When simple name calling becomes assault and battery

You hear it all the time:

“He’s an idiot!”

 “No, she’s a moron!”

lion-3317670_640Whether it’s on social media, television, driving, or even just in the local convenience store, I’m constantly amazed by the level of aggression people throw at each other. I used to blame the combative language and scheming in every day life on shows like Survivor and The Bachelor, where the whole idea of the show is about gamesmanship.

I later blamed politicians like President Donald Trump. He’s turned the habit into professional sport. He rarely sends out a tweet or makes a speech without disparaging an opponent. He called countless opponents “lightweights” or “low IQ” and “phonies” and that’s the printable ones. I won’t even go into how Trump called his former secretary of state “lazy” and “dumb as a rock.” If he wants to ridicule their policy or decision making, be my guest, but why be demeaning. At the very least, if he’s going to use derogative names, then provide some proof.

Democrats aren’t innocent either. They have turned to the same game. Hours after she was sworn in to Congress last week, Michigan Democratic Rep. Rashida Tlaib referred to Trump saying, “we’re gonna go in there and we’re going to impeach the motherf****r.”

Stick to the facts

cougar-718092_640Truth is the truth. I’m not advocating that we hide from the truth in any area of society, especially politics.

I’m not particularly prudish either. I’ve heard worse names. I’ve even been called a few of them.

I’m simply wondering out loud about what happened to simple decorum. My mother brought me up to say nothing at all if I couldn’t say something nice. When I was a kid, if I had dropped an F-bomb over the dinner table to describe a classmate or gotten in trouble at school for using such language to make fun of a kid on the bus, my mother would have washed my mouth out with soap. No questions asked, without reservations. Whatever happened to that.

Instead, we’re constantly bombarded by spokespeople, celebrities, politicians, and spoiled athletes primping and parading in front of the camera as they call their opponents names. I get it, sport is about aggression, but keep it on the field. I don’t need to see it off it.

Friends, Romans, countrymen, lend me your ears

lion-1657969_640When I see someone talk aggressively about an enemy, I think often of William Shakespeare’s Julius Caesar. I remember very little of the play as a whole, but Mark Antony’s monologue on Caesar sticks out to me.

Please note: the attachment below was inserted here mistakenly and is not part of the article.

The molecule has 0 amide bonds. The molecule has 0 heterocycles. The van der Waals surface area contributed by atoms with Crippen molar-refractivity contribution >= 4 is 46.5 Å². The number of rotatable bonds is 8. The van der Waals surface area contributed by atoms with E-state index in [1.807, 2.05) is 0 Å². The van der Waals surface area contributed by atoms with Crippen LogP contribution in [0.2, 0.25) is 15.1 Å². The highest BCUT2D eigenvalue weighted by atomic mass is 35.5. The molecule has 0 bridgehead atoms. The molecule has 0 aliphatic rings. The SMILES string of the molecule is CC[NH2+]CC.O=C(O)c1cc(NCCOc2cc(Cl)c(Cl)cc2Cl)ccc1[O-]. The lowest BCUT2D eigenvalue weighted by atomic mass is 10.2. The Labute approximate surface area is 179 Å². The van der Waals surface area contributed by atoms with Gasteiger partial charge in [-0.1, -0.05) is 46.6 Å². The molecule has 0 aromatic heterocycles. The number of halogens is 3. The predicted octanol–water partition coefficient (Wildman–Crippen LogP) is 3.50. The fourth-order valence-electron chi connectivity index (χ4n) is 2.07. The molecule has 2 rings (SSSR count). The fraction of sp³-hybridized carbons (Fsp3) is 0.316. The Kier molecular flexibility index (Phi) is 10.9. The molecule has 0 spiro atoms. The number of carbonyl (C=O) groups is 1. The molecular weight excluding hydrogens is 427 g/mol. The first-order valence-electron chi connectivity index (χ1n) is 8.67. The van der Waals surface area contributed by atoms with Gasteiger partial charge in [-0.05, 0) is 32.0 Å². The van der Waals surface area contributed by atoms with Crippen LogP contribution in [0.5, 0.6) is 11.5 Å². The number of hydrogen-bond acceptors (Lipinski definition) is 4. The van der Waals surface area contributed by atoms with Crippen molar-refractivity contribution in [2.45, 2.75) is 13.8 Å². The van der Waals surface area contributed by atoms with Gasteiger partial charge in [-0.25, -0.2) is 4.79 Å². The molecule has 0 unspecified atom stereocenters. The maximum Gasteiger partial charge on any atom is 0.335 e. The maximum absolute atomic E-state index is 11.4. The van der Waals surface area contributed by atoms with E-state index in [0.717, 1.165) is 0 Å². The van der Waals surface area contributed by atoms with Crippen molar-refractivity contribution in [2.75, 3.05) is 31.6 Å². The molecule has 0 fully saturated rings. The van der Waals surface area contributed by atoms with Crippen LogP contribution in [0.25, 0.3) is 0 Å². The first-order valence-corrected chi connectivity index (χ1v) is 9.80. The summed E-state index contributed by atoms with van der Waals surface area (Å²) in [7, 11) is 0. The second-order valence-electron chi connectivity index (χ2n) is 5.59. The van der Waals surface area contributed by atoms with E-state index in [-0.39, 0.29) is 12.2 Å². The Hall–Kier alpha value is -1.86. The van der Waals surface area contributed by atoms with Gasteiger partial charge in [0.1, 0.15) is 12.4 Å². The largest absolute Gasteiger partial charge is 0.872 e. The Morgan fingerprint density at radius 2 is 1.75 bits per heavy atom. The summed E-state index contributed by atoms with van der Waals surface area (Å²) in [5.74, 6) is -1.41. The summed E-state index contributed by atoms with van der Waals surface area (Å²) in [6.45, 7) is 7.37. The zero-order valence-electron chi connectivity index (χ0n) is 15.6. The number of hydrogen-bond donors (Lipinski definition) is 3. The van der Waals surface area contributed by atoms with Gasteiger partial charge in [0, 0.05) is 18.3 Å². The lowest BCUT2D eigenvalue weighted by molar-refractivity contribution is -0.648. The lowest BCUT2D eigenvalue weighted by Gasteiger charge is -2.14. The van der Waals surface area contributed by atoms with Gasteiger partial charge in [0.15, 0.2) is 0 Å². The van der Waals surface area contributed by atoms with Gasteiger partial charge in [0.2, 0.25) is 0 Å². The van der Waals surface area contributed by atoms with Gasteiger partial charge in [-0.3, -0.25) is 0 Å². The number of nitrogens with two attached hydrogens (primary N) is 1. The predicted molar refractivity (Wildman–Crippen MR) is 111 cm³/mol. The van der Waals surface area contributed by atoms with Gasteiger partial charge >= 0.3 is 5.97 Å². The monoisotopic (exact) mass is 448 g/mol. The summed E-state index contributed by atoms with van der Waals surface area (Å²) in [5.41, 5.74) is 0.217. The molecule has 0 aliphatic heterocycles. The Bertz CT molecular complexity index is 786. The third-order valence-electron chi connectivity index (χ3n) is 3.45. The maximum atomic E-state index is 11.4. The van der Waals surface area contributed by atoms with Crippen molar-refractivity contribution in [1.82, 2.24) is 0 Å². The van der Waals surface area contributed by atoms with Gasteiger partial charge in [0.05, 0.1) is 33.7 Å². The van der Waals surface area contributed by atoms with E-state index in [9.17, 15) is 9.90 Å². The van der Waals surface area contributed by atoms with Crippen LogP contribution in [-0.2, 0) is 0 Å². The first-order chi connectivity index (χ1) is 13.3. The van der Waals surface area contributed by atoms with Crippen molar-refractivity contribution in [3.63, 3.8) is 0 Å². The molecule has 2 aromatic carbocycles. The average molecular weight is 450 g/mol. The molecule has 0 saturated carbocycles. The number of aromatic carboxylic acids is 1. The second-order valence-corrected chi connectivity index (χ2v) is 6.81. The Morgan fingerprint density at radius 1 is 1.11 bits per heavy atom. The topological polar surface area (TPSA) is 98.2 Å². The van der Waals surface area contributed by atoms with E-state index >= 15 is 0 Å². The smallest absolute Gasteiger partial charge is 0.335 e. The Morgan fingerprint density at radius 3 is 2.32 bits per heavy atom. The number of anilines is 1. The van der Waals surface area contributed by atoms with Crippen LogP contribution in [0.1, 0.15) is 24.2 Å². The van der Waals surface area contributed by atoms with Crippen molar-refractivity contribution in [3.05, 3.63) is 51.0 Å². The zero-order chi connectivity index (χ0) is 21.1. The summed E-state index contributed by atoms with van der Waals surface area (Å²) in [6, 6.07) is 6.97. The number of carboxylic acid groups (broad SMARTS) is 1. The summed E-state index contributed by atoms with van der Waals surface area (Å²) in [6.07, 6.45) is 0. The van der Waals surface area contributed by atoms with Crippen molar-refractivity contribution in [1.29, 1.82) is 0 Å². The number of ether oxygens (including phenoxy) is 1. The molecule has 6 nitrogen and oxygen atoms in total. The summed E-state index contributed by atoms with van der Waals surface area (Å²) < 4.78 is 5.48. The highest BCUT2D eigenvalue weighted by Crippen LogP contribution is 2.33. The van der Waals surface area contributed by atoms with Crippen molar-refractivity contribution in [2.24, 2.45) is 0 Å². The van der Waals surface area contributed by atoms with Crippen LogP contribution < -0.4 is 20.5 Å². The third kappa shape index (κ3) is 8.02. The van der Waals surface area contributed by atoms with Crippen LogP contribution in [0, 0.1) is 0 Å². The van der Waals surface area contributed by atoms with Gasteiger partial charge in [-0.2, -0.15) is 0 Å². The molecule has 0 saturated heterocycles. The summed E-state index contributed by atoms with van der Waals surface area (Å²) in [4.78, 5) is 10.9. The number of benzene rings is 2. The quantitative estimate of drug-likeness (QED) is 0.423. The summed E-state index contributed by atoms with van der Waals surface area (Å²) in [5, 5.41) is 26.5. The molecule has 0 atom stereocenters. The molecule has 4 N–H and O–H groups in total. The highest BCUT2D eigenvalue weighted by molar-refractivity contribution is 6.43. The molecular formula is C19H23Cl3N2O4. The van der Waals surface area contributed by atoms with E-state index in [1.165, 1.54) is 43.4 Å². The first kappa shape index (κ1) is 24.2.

In particular, Brutus and the other conspirators allow Antony to make a funeral oration for Caesar on the condition that he not blame them for Caesar’s death. Instead of calling Brutus horrible expletive-filled names, Antony uses his wits to create a powerful, poetic  speech that ultimately portrays Caesar in such a positive light that the crowd is enraged against the conspirators.

animal-animal-photography-big-615480In this day and age, Antony would have been spewing hate-filled names, every horrible name that can you imagine, at Brutus. He would have made a YouTube video of his curses and made an appearance on any number of news shoes, anger seething from every pore. Instead, not one derogative name falls from his lips, but he still finds a way to turn the crowd against Brutus.

Oh yes, lend me your ears.

In short, whatever happened to basic respect and even a little decorum for others no matter their beliefs, background, or skin color.

4 thoughts on “When simple name calling becomes assault and battery

Add yours

  1. Sadly it is everywhere like that. Very often i can hear from politicians the language of hatred. So, we people think, if they can say that, we can say it too. If they act like animals in parliament, we can do the same. We do not think, until something bad happens.
    I do not understand how easy we call others names. I always think – will it be nice if someone does that to me?
    Internet and media are no better. They publish all the negative things to make their websites/papers more popular. So they copy all the bad news.
    Thank God, there are still some places with respect and friendliness (e.g. Instagram or WordPress).

    Liked by 1 person

    1. Sort of funny that people are nicer on WordPress than the people you see on the street or in the news! Like you, I try to be a better example and not fail into the trap of name calling. It still can be a challenge. Some successes, some failures. In any event, thank you for reading!

      Liked by 1 person

    1. Great minds think alike. Excellent piece. I hope someone reads your blog and thinks twice before speaking. My blog just came from tuning into the news one day and being blown away by the anger. I liked how you phrased it: where’s the love. Thanks for sharing and thanks for reading my blog.

      Liked by 1 person

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